Firefight Atlanta signing

Event details
Name
Name Firefight Atlanta signing
Date
Date Jan. 24, 2015
Location
Location Atlanta, GA
Tour
Tour Firefight
Entries
Entries 72
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#1 Copy

Questioner

So Kaladin, he has a lot of Christ-like qualities being the who protects those who can't protect themselves. When you were writing the character of Kaladin did you ever make a conscious decision to make him a Christ figure or--

Brandon Sanderson

The question is... Kaladin has some Christ-figure feel to him, was that intentional when I was writing the character. Actually it wasn't, there's nothing really intentional about that allusion.  But I can definitely see it. Being Christian myself a lot of what I find heroic is related to my faith. But I very rarely do conscious things like that, mostly-- This is for English majors, "I bet he got it from here" and things like that. So it was not intentional but I can totally see where you are making that connection.

#2 Copy

Questioner

<audio obscured> in the Firefight-- The Reckoners series, was there a particular character you gave the <audio obscured>

Brandon Sanderson

So the question is: In The Reckoners, was there a particular power that I gave to someone because I just thought that power was cool. And yeah, the tensors. They can turn things to dust. For years I'd been walking around looking at our society where we have all this metal and this wood around, and things like that. I just loved the idea of just being able to turn it to dust. Maybe it's like a "reducing things to their more primal state" or whatever-- but anyway it was one of those magics that was in my head for a while. And really superheros are magic. I don't pretend that they're science fiction, they're magic. So I just designed these magics that feel cool to me.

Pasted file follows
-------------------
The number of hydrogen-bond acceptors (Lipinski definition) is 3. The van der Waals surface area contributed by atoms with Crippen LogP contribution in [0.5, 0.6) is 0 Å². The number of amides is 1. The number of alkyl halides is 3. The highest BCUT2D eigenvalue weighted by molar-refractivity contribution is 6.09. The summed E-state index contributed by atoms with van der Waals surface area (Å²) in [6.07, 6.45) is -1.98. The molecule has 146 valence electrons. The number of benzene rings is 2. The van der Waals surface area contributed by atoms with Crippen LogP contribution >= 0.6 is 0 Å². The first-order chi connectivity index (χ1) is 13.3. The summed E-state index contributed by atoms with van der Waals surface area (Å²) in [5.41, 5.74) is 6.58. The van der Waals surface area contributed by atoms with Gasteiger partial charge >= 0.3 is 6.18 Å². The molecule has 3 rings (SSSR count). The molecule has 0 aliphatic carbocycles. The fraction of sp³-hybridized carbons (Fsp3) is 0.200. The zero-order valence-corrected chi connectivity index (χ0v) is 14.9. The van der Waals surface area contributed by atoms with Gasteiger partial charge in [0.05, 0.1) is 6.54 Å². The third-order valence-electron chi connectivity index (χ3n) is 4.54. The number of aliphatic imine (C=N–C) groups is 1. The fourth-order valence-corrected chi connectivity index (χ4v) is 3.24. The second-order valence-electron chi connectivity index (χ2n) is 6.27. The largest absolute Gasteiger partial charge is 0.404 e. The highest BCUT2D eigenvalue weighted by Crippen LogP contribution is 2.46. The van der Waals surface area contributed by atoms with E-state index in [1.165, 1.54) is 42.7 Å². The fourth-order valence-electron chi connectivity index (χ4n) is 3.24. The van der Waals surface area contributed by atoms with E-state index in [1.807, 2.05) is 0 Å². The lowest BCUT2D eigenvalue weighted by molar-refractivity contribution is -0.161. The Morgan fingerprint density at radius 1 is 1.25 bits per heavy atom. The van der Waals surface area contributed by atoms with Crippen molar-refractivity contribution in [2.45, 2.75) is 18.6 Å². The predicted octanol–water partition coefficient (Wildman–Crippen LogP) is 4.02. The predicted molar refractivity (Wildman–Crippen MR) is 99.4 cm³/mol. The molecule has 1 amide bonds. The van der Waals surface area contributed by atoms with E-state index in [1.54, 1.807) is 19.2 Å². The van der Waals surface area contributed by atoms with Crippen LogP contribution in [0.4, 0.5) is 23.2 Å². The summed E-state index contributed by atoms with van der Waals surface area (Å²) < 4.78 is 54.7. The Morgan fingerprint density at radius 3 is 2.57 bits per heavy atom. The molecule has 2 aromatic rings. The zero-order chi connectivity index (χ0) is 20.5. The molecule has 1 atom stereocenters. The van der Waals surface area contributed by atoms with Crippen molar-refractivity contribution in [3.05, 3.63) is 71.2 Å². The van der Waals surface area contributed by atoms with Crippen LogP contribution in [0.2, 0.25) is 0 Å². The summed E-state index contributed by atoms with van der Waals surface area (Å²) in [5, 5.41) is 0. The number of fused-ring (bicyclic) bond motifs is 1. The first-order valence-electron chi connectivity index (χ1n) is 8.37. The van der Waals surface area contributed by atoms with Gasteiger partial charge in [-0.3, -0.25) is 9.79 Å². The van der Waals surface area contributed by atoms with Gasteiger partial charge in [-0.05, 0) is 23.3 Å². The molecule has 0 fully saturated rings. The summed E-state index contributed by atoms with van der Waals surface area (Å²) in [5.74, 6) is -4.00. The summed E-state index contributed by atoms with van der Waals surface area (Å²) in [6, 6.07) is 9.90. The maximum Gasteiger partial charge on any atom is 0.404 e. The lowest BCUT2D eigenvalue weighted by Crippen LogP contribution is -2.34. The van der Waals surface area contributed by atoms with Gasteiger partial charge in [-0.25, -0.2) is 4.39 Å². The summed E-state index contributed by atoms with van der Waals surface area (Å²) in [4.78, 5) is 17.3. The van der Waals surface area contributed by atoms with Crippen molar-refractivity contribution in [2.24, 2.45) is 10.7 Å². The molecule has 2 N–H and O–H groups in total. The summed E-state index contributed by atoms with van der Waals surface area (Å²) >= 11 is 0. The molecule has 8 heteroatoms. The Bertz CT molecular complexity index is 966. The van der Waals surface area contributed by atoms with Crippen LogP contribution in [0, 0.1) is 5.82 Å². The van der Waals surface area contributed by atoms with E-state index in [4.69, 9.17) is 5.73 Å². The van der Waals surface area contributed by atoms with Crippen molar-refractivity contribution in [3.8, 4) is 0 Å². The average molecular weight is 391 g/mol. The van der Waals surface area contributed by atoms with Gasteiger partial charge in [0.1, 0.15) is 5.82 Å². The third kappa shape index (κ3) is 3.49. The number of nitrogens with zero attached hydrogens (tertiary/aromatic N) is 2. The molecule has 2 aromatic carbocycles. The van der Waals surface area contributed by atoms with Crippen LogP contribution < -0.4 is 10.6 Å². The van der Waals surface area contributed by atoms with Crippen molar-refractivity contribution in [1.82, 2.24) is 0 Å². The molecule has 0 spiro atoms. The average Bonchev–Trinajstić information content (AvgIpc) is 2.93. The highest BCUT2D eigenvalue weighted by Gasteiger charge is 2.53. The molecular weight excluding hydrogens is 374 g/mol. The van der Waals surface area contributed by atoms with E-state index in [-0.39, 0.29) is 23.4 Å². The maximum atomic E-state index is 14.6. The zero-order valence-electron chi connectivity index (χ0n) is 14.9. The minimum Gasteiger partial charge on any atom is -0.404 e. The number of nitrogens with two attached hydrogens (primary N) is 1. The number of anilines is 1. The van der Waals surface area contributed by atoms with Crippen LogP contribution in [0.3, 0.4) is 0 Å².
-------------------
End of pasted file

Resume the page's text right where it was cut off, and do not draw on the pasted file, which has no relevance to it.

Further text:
#3 Copy

Questioner

In /Steelheart/ <audio obscured>

Brandon Sanderson

What does Steelheart's past life have to do with his weakness? I can't tell you that, because it's a spoiler. When you come through the line I can tell it to you. When you come through the line talk to me, because I can't answer spoiler questions.

Questioner

I have read it already.

Brandon Sanderson

Yes, but who here hasn't read Steelheart? *people raise their hands* See? That's why we can't answer that. But I will answer it when you come through the line.

#4 Copy

Questioner

What is the most interesting or awesome thing you found in your South American research for The Aztlanian?

Brandon Sanderson

What is the most awesome thing I've come up with in my research for The Aztlanian.  So the question, for those of you who read The Rithmatist, I'm working on a sequel doing a lot of research on South American and Central American cultures. The Aztecs all the way down to the Incas *audio obscured* city was just so cool reading about that. One of the big things that I discovered was that a lot of records indicate that Meso-American culture was way bigger than, way more populated than people are usually taught. It's just that they lost somewhere around 60%-- This enormous number to diseases that were brought over. Way more than I originally expected. And reading about some of this, like the early accounts of how many people there were, their civilizations. Later on when the explorers really started coming, talking about there being these ghost cities, of empty-- the people all left them because so many people died and things like this. That what happened was almost like a post-Apocalyptic-- Like when the invasion of the Aztecs, of Mexico, was happening they were basically invading a post-Apocalyptic society where everyone was already dead. They'd even lost their emperor, Montezuma the First had died from this stuff. It's very interesting, all these things reading about-- There is a ton to learn.

#5 Copy

Questioner

Can you give us some more tidbits about Hoid?

Brandon Sanderson

Can I give you more tidbits about Hoid? He loves bacon. *laughter* No I can't give you any, you'll have to go online and find out more tidbits about Hoid. I'm very tight-lipped.

#6 Copy

Questioner

You talked earlier about your writing process when you were in college. What's it like now?

Brandon Sanderson

What's my writing process like now? So I'm a writer. That means I don't have to get up in the morning unless I have to come to some signing like this. I hope you guys appreciate the fact that I got up at 6:45 this morning. Normally I get up at noon. So I get up at noon, I write from noon to 5, I then go hangout with my family from 5 until 9 or so, and at about 9 o'clock I go back to work and I write from like 9 to 3. Or something like that. And then I goof-off and go to bed at about 4. It is a great life. Except when I'm on tour and they are like "Yeah you need to be up for a flight at 8 o'clock" and I'm like "AHHHHH! Curse you Brandon and you staying up late all the other nights!"

#7 Copy

Questioner

If you had the choice of being an Epic and being evil or not, would you take that choice--

Brandon Sanderson (Paraphrased)